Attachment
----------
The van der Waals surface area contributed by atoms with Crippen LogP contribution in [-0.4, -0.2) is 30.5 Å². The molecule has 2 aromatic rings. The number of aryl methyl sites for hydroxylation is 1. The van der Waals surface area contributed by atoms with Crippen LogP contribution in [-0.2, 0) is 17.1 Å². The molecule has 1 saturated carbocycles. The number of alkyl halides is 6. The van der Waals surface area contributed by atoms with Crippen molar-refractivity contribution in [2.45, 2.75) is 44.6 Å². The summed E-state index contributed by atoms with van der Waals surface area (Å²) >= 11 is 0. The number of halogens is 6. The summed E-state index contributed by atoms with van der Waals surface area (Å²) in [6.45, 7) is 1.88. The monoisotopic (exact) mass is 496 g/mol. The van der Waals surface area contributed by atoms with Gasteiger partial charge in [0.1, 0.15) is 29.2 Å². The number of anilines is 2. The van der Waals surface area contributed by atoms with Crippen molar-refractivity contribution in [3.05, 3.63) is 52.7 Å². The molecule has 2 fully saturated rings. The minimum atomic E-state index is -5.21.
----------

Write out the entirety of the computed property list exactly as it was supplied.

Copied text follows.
The van der Waals surface area contributed by atoms with Crippen LogP contribution in [-0.4, -0.2) is 30.5 Å². The molecule has 2 aromatic rings. The number of aryl methyl sites for hydroxylation is 1. The van der Waals surface area contributed by atoms with Crippen LogP contribution in [-0.2, 0) is 17.1 Å². The molecule has 1 saturated carbocycles. The number of alkyl halides is 6. The van der Waals surface area contributed by atoms with Crippen molar-refractivity contribution in [2.45, 2.75) is 44.6 Å². The summed E-state index contributed by atoms with van der Waals surface area (Å²) >= 11 is 0. The number of halogens is 6. The summed E-state index contributed by atoms with van der Waals surface area (Å²) in [6.45, 7) is 1.88. The monoisotopic (exact) mass is 496 g/mol. The van der Waals surface area contributed by atoms with Gasteiger partial charge in [0.1, 0.15) is 29.2 Å². The number of anilines is 2. The van der Waals surface area contributed by atoms with Crippen molar-refractivity contribution in [3.05, 3.63) is 52.7 Å². The molecule has 2 fully saturated rings. The minimum atomic E-state index is -5.21.